top of page

Who Are the Most Effective Creativity Role Models?

A new study published in the Psychology of Aesthetics, Creativity, and the Arts shows how different kinds of mindsets about creativity can be developed. Research in developmental and social psychology, pioneered by Carol Dweck at Stanford University, demonstrated that mindsets—beliefs whether abilities are innate and unchangeable or malleable through growth and development—are powerful motivators. Mindsets influence how likely one is to engage in a challenging activity and persist in the face of obstacles. The latest study by Maciej Karwowski and colleagues shows that mindsets about creativity depend on how we talk about creativity.

Researchers set up an experiment in which they described creativity in two distinct ways. One description referred to what scholars call "Big-C creativity"—creativity evident in great discoveries or inventions, creation of products that change how we live, or great works of art, music, and literature. Creators who fit this description are Albert Einstein, Steve Jobs, or Claude Monet. In other words, eminent creators whose names we know and celebrate.

Another description referred to what scholars call "little-c creativity," which is creativity recognizable in the original or imaginative ideas and behavior of people around us, either children or adults. Examples of such creativity include children inventing new games, improvisation in the kitchen, amateur photography, and so on. Creators who fit this description are not famous people; rather, this creativity describes my son Alex and his friend Jacob, who invented a long-running role-playing game in which they rebuild society after a zombie apocalypse, or a parent you know on Facebook who figured out an original, contactless way to distribute Halloween candy during a pandemic.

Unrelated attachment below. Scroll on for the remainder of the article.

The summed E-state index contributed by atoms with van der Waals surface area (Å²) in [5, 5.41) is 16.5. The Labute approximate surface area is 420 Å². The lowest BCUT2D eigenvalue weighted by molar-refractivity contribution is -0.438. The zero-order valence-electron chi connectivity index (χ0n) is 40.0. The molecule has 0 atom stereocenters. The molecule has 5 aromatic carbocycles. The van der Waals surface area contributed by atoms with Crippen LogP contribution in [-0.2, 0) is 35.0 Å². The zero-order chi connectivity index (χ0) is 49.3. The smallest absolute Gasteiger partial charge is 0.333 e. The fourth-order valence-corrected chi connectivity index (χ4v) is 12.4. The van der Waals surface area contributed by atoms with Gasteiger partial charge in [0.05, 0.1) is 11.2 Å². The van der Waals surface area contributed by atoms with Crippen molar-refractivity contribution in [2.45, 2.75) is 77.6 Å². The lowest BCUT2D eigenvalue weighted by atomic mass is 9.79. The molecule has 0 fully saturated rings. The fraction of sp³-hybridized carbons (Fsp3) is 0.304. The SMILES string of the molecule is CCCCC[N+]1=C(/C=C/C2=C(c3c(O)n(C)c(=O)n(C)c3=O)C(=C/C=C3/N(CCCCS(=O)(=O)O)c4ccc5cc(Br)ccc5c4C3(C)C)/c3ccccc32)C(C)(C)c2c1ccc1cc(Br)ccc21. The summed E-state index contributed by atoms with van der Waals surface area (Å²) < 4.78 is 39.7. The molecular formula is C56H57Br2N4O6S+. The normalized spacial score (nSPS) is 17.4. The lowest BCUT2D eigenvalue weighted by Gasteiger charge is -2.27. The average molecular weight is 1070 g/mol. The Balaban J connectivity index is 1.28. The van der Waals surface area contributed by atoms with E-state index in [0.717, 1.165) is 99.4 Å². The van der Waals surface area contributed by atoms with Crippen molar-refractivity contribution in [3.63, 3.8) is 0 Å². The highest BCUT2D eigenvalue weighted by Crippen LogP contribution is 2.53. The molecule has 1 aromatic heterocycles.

After reading different descriptions of creativity, participants in the study were asked about their mindsets about creativity. A growth mindset about creativity meant agreeing that “Anyone can develop his or her creative abilities up to a certain level,” or “It doesn’t matter what creativity level one reveals—you can always increase it,” for instance, and the fixed mindset meant agreeing that “You are either creative, or you are not—even when trying very hard you cannot change much,” or “Some people are creative, others aren’t—and no practice can change it.”

The results showed that when people are presented with descriptions of creativity as something that changes culture and of creators who become household names, they are more likely to agree with the fixed creativity mindset and see creativity as immutable. Creative geniuses who readily come to mind seem different from the rest of us and their accomplishments unreachable. It must be that they were born with extraordinary ability that we—the rest of us—cannot develop.

On the other hand, when people are presented with descriptions of creativity in terms of original and effective everyday behavior, they are more likely to agree with the growth mindset and see creativity as a skill that can be built with experimentation and tinkering, effort, and practice. Creativity appears more attainable.